Thursday, September 27, 2012

to the huggers

Here's something that's been on my mind for a while now.

It may not be vitally important.  In fact, I'm certain it's not.  Yet it begs to be said - and paltry though it seems, I believe it's worth putting out there.

I am not a hugger.  (This will come as no surprise to those of you who know me in real life.)

By this I mean that I am not naturally inclined to offer hugs, at least not to those outside my close family.  I simply don't think of it.  It's also true that at times I am uncomfortable receiving hugs.  Not always, but at times they feel contrived to me, forced, unnatural.  But I'm pretty sure that's my own issue and not the individual hugging me.

But here's the thing: usually I don't mind getting hugs.  If I see you going in for one, I'll likely reciprocate with affection - even warmth.   It's simply that I just - don't - think of initiating such a thing myself, not usually. 

Oh, don't worry: I hug my kids incessantly.   I hug my man.  I hug my parents, brother and his wife, in-laws.  And during our trip to the Midwest last summer, I gave hugs a-plenty.

But if I see you somewhere...say a restaurant, my church, the library, a store - don't be hurt if I don't automatically lean toward your body with extended arms.  I'm almost certainly glad to see you (honest!), but it's a personal space issue - and it's my "problem," not yours.

And if I've been known to hug you in the past, but there's not even a hint of it now as we're catching up?  Take heart.  It probably never even occurred to me.

I leave you with this....

(If you find this hard to read, try clicking HERE.)

Wednesday, September 26, 2012

seven years ago...

It was seven years ago that we celebrated the birth of our second son, our smiley, sunny, hilarious, stormy, dimpled, generous, and smart Kyle.  I am so excited to watch him grow and develop into the young man God wants him to be.  He is dynamic, full of charm; he has a strong sense of justice, he's quick to laugh, and even faster to share.

The world would be an infinitely better place if everyone had a heart the size of  my Kyle's.

Happy Birthday, precious boy.

Tuesday, September 25, 2012

freak me out

That moment when you realize that you dressed your baby boy and yourself with eerie similarity...

Monday, September 24, 2012

homeschooling: make new friends & keep the old

This morning marked our third week of Monday School with our local homeschool co-op.  With the glaring exception of little Gabriel essentially imploding before the end of the last class period, it's been really good. So good.

I'm seeing so many new faces, in addition to many that I've known for several years now.  It is such a pleasure to feel a little more seasoned and to know what to expect a bit better.  I feel as though I'm finding some kind of groove with the whole mother-of-five thing.  It helps tremendously to have such amazing helpers.  The little ones are being very obedient as well.   It's easier to maneuver my brood around outside of the house.  The big trip had a lot to do with that - and I'm sure it will be a little more difficult once Oregon's rainy season begins in a month or two.  But still.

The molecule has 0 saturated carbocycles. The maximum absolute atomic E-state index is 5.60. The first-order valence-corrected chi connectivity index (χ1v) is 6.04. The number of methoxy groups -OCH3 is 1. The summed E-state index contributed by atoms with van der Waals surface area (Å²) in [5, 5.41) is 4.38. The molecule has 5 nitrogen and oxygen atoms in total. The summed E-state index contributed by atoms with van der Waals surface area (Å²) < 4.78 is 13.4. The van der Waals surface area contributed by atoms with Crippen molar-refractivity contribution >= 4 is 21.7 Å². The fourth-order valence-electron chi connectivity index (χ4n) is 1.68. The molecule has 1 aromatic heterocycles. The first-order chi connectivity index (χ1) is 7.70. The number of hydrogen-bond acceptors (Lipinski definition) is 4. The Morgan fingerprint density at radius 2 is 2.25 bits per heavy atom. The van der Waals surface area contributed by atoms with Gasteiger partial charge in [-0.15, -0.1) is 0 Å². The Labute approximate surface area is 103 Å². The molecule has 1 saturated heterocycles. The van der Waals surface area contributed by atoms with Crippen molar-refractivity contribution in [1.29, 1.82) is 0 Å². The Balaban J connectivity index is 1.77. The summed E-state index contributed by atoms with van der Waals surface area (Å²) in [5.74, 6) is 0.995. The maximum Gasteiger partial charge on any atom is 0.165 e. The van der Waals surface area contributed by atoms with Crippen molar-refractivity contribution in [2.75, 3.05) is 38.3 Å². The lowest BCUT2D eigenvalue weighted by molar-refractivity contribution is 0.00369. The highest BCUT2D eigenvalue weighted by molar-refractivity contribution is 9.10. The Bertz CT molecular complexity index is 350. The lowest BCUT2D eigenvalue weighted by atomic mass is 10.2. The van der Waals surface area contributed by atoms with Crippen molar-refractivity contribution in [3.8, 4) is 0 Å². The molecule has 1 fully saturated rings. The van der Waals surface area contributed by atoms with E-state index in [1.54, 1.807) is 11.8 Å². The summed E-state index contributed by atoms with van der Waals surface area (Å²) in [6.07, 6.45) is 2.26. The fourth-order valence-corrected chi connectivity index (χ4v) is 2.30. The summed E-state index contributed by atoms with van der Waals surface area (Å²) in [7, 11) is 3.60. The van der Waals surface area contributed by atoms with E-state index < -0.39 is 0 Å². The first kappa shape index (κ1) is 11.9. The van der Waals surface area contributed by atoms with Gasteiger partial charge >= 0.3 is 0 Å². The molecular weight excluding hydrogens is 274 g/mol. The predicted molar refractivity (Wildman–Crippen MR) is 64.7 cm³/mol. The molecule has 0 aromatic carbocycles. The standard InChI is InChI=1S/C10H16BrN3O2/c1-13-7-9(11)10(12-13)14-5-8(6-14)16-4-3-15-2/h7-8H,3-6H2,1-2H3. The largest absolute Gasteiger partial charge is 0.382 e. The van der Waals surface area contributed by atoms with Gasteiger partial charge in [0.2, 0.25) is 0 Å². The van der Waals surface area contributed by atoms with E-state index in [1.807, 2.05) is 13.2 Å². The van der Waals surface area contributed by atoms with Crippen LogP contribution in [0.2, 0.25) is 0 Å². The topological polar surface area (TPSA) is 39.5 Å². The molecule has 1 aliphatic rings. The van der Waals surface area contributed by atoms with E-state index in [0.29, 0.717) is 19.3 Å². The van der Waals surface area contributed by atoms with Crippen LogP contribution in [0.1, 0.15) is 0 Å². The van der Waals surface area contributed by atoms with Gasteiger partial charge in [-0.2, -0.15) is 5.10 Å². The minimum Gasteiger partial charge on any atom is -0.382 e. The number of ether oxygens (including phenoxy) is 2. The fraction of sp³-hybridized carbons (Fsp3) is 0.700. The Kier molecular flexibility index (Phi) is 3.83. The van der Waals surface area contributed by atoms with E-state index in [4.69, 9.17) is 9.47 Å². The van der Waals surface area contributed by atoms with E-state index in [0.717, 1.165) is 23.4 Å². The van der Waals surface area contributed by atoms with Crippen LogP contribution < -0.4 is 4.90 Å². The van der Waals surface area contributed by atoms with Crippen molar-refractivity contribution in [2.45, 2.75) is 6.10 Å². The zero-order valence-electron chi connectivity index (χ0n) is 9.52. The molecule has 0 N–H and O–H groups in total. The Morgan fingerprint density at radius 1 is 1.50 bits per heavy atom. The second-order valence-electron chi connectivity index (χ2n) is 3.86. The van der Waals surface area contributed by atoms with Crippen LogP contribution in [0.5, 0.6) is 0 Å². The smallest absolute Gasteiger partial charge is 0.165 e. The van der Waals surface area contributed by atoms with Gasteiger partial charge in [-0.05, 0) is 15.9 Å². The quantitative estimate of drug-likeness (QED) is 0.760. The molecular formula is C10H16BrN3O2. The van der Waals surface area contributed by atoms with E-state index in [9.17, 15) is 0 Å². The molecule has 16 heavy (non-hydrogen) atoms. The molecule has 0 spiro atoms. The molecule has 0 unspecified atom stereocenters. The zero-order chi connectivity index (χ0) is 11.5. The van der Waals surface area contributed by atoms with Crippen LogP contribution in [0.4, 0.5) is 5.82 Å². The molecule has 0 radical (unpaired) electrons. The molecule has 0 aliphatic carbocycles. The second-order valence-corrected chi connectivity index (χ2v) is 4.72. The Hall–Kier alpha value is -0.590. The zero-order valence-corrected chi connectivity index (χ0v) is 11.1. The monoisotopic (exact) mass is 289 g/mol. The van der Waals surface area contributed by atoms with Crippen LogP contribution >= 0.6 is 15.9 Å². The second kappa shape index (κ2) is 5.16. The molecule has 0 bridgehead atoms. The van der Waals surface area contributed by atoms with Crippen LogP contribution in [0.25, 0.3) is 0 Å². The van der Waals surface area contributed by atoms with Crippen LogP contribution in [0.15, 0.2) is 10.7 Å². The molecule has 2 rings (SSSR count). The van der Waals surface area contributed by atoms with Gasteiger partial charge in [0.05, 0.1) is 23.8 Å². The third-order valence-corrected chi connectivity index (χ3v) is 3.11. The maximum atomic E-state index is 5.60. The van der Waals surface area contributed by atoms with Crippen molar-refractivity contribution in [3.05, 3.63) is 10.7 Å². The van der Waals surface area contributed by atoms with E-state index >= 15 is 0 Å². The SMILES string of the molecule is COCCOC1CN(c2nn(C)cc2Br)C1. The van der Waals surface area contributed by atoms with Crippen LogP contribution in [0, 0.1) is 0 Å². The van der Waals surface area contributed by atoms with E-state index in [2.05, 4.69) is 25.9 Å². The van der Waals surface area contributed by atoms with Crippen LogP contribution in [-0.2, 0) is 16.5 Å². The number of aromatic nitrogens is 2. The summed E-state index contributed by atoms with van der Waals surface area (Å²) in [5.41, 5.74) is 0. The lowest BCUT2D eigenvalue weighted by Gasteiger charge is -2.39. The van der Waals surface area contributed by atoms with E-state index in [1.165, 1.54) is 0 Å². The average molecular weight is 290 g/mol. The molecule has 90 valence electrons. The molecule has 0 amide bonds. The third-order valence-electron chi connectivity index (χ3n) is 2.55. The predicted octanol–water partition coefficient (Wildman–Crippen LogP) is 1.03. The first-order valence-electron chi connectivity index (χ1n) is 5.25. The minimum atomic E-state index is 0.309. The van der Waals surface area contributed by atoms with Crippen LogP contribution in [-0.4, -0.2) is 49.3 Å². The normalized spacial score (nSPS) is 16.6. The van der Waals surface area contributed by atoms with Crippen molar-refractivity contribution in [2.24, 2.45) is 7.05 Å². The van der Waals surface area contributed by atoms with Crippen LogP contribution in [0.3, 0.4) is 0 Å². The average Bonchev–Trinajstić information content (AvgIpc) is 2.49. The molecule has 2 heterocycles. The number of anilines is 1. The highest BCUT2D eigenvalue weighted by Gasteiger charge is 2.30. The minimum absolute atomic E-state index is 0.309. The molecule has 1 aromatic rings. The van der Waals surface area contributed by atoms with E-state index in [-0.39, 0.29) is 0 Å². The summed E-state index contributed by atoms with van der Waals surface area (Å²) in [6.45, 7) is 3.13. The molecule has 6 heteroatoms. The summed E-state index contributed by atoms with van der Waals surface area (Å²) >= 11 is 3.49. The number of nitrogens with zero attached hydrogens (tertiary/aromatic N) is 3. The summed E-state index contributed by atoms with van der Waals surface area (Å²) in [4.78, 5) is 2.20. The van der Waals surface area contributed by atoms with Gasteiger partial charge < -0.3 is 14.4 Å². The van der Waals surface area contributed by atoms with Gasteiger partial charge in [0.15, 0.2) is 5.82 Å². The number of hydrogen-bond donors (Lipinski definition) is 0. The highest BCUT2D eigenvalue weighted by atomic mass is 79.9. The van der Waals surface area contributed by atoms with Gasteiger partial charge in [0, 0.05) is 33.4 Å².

I'm a little overcome by the authenticity of the ladies who gather their families each Monday.  It is decidedly a joint effort to make something like this happen, and the encouragement and kindness I've encountered is beautiful to behold.

While I help with (and learn) the First Aid stuff, my kids are building friendships.  When I play games with a group of elementary kids, my baby is being cuddled by other mothers.  My children see kids raising their voices in worship during chapel time, while the mamas lift their hands.   They see, and I see, other families who live this crazy life - and we are all encouraged.

We're not the only ones walking this amazing, challenging road.  The life of math at the dining table, history snuggled up by the fireplace while we read about ancient times.  Of pausing the grammar lesson to deal with a runny nose or taking the play dough away from the toddler who found it so tasty.   The path that is filled with intensely difficult days and exquisitely exciting ones, with tears and laughter and hugs.

What a blessing.

And what a gift to know that regardless of what happens, the Lord'shomes mercies are new every morning.  This is just one of the evidences of the kindness He shows us.

Because of the Lord’s great love we are not consumed,

    for his compassions never fail.
They are new every morning;
    great is your faithfulness.
             ~Lamentations 3:22-23


Thursday, September 20, 2012

another year

I had another birthday this week.  It turns out they're kind of an annual thing.  My day was filled with family, fun, and really good food.

crafted from me by our oldest son

Cinnamon Roll Pull-Apart Bread

Lunch out, followed by shoe shopping!


watching the annual birthday soccer game

Me & Jeff at the soccer field

A sweet ending, surrounded by family

Friday, September 14, 2012

taking a...break?

Elise and Ben helping make pancakes for breakfast